Tegan and Sara’s ninth studio album, “Hey I’m Just Like You” (Warner Records) came to be in a fascinating way. While doing research for their just-released memoir “High School” (MCD/FSG), they discovered previously lost cassette tapes of early songs that they re-recorded for the new album. These songs, in combination with the memoir, present a fully fleshed-out portrait of Tegan and Sara and function as much as autobiography as they do as art. As revelatory as anything they’d previously done, including the challenges of being a twin (“We carried each other’s wins and losses, fair or not”), the book and album pairing are each well worth exploring for fans and newcomers alike. I spoke with Tegan about the book and the album shortly before the twin duo embarked on their current multi-city concert tour.
Gregg Shapiro: Tegan, why was now the right time for you and Sara to write your memoir “High School?”
TQ: I think it’s been enough time. I think I can bear looking back at these photos [laughs]. People are always asking to hear about the beginning of our career, and that was sincerely when it started. It also felt like that was an era people are interested in hearing out. We had to start there. Because our career started in the 90s, it wasn’t documented in the way things are documented now because of the Internet and social media. It felt like a great era to mine for stories and revelations. It felt like something our fans would attach to because they hadn’t heard much about it. Also, queer stories aren’t told enough. Queer female stories are even less likely to be told. There isn’t a ton of music memoirs or memoirs about being queer with women at the forefront. Sara and I felt like we had the opportunity. People are interested. We should take advantage.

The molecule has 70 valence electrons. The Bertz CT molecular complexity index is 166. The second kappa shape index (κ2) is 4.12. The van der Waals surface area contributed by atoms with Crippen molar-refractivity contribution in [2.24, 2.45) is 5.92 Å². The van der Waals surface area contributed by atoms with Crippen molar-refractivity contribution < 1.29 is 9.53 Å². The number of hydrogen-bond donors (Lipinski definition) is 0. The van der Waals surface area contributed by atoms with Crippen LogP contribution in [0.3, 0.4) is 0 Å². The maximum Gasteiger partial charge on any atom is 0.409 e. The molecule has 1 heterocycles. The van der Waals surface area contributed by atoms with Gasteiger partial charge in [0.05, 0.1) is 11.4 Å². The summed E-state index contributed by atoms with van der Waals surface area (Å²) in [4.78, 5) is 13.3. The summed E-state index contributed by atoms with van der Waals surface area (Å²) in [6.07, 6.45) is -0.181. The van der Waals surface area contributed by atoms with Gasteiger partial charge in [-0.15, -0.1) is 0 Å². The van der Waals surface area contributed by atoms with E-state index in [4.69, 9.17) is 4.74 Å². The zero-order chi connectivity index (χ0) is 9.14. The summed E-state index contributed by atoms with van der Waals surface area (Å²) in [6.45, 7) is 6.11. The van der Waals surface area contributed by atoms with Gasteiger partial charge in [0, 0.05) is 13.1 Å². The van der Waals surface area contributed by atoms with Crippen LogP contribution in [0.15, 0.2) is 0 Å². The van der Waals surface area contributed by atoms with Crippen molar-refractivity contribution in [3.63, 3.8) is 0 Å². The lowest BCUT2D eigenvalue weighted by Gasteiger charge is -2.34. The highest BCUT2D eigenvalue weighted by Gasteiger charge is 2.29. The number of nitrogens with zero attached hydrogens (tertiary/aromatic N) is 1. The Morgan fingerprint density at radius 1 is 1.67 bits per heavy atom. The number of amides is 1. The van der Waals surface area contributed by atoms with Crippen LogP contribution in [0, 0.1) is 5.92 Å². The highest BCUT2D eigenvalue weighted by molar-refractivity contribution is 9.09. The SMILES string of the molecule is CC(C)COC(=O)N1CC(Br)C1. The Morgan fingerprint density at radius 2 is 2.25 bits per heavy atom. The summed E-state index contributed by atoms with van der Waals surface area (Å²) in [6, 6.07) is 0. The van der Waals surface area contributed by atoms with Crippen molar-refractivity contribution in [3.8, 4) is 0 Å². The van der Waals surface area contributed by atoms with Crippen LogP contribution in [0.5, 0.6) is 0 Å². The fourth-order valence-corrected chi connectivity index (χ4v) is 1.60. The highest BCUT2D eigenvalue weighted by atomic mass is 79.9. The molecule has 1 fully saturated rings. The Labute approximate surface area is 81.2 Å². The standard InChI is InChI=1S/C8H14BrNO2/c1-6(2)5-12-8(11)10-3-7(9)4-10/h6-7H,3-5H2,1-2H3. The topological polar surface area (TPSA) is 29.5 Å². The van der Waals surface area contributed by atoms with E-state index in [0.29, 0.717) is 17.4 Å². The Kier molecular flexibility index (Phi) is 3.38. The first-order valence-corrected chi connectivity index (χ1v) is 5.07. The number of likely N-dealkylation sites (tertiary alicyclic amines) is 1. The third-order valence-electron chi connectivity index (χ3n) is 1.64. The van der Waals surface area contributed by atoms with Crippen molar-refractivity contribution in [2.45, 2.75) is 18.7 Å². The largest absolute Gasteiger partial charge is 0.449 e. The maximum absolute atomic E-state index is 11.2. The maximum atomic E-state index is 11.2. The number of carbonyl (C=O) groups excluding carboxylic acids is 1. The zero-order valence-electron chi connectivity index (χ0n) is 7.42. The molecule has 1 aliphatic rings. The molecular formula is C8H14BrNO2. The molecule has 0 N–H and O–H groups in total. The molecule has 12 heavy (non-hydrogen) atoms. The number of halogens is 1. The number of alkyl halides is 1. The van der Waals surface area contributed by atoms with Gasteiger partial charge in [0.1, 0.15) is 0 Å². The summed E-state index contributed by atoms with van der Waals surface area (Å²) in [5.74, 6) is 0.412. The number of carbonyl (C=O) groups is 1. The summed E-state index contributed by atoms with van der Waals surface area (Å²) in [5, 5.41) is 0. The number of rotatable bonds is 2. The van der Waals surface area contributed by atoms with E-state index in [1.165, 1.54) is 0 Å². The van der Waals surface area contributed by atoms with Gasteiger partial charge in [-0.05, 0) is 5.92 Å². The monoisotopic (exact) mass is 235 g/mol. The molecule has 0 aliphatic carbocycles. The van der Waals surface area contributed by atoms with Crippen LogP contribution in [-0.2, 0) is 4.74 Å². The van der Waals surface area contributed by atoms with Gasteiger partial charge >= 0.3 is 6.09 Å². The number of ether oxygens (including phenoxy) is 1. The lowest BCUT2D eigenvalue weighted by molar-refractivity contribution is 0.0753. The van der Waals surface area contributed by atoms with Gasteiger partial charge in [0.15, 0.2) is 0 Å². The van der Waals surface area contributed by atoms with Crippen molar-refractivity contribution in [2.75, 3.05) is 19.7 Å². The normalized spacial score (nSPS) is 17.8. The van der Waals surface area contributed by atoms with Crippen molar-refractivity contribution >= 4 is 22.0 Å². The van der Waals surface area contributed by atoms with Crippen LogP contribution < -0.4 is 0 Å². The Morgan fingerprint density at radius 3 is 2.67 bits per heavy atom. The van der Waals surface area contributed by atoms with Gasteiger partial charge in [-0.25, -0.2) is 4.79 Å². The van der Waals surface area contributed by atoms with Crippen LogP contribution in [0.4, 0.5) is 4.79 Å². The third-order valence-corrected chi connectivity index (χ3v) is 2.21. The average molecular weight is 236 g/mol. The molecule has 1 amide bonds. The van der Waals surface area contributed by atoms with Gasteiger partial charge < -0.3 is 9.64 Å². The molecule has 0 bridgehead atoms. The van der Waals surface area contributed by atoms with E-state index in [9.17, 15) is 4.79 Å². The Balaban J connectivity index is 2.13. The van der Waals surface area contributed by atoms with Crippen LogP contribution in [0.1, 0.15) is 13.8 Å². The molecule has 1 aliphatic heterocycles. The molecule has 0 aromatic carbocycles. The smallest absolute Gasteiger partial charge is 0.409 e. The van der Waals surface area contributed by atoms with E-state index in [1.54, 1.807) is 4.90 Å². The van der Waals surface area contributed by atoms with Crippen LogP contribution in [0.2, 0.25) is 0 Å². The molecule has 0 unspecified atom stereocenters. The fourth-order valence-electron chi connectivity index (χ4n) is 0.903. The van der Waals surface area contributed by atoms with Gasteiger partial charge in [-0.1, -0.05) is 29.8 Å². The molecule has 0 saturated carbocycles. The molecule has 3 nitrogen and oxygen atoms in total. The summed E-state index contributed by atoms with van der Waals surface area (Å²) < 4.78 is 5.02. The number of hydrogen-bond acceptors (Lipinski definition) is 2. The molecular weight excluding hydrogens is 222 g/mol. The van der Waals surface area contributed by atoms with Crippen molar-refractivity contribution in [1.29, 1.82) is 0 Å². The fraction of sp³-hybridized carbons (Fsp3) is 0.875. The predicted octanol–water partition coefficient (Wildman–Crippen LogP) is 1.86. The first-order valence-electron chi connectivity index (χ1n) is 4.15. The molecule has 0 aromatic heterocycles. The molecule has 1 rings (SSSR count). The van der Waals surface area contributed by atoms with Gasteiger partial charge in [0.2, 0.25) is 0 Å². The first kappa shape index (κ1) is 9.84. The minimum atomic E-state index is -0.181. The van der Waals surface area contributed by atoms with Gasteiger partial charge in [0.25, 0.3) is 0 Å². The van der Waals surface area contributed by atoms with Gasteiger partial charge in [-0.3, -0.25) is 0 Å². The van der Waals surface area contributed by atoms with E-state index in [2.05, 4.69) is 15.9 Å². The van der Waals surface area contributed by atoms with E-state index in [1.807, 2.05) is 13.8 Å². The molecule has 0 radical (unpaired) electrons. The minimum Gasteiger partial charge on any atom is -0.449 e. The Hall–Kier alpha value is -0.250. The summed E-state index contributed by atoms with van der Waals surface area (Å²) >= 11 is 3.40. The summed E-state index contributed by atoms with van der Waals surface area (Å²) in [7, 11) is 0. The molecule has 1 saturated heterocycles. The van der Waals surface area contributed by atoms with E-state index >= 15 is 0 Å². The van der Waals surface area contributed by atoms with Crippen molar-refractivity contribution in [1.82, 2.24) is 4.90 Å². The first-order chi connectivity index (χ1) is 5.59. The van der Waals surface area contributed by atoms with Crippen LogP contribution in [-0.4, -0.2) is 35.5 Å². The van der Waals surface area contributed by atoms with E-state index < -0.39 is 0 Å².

GS: Were you, or are you, journal and diary keepers, and if so, is that how you were able to construct the book?